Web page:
Judge Guthmann's Findings 4/10/2021

Documents from the  1/29/21 hearing

City's case, hearing document

NLSP Hearing notes. Not a Court Document

NLSP response to City's Attempt to Dismiss

Click on the pdf button below to open our response to the court. It is 16 pages long. This response has been accepted by the Court and will serve as the basis of our argument at the hearing on January 29th (see notice on this page).

If you haven't read the City's original response to Neighbor's writ it might be a good idea to just do so before you begin. It's 50 pages long so you might just sample the document. Link on HOME page, top left box.

NLSP Writ Explained

As many of you are aware, several Saint Paul residents affiliated with Neighbors For A Livable Saint Paul filed a Writ of Mandamus action under Minn. Stat. § 586.01 in Ramsey County District Court. The purpose of this action is to compel the City to follow their own law by applying the plain meaning of "open space" in the Zoning Code and Ford Site Master Plan. The City and Ryan are trying to count private apartment balconies and private decks within the limits of the building as "open space", conflating the clearly codified distinction between lot coverage by buildings and lot coverage for open space, and inflating the scale of this already out-of-scale project.

 

The City responded by filing a motion to dismiss arguing that the residents' claim is a land use dispute that is to be adjudicated under Minn. Stat. § 462.361. The City also argued that the court has no jurisdiction and the residents have no standing because the residents did not appeal within 10 days of the Zoning Administrator's failure to execute their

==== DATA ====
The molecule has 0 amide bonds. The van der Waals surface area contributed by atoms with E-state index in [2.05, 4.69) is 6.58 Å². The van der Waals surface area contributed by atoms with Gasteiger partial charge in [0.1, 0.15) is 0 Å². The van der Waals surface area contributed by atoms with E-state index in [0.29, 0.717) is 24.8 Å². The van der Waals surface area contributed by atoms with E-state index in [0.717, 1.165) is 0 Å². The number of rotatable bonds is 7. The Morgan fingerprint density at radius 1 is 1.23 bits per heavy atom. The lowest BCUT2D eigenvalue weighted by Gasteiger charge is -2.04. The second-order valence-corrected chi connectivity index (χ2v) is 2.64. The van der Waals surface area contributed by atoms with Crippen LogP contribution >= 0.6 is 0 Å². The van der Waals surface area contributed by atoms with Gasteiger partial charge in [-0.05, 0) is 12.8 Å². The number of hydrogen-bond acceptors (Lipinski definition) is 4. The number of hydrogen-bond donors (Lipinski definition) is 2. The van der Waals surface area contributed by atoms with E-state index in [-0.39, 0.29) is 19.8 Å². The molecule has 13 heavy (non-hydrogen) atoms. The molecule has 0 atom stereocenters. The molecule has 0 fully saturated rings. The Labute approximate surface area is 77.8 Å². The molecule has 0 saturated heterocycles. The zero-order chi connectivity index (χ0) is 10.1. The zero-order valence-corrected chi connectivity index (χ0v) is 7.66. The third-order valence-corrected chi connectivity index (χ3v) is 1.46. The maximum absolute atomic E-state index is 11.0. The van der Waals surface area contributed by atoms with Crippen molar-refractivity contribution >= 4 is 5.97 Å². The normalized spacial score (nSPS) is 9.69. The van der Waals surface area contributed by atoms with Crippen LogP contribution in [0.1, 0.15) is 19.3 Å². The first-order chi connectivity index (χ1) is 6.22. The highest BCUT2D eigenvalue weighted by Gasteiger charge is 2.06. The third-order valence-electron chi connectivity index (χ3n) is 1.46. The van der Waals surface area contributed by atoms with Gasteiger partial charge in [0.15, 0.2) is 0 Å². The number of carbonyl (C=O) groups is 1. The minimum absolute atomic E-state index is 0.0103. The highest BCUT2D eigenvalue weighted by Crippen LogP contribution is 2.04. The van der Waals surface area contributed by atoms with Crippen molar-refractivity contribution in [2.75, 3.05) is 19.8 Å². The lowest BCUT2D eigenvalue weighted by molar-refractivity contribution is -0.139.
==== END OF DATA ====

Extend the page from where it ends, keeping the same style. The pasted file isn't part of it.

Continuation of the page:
legal duty to apply the Code and the Master Plan in accordance with its plain meaning.

 

Actually, the Writ of Mandamus action is often applied in the context of land use issues; especially to compel governments to perform a clear legal duty. Interestingly, in their motion to dismiss the action, the City actually cited (for a different reason) case law which clearly stands for the notion that a § 586.01. Writ of Mandamus is a perfect remedy for the residents' claim.

 

Also, the City's insinuation that the residents had a duty to appeal within 10 days of the Zoning Administrators failure to follow their own law is really difficult to take seriously and there are several very strong counter arguments to be made. What were the petitioners supposed to appeal? A back-room decision, to which the general public was not privy, and where the intention was to knowingly circumvent the plain meaning of the Code and the Master Plan?

 

Our team of lawyers, both paid and volunteer, is exploring all available arguments and is working diligently to prepare a response asking the court to deny the City's motion to dismiss. We anticipate that response will be filed in mid January. There is a hearing scheduled for late January on the City's motion to dismiss.

 

We will continue to keep you posted on this matter.

 

NLSP remains committed to promoting responsible community development that enhances the existing neighborhood and the City overall. we need your financial support to ensure that we have the resources to help fund this effort, the pending petition, and future legal action. Please consider making a contribution to support NLSP's Legal Action Fund by clicking HERE.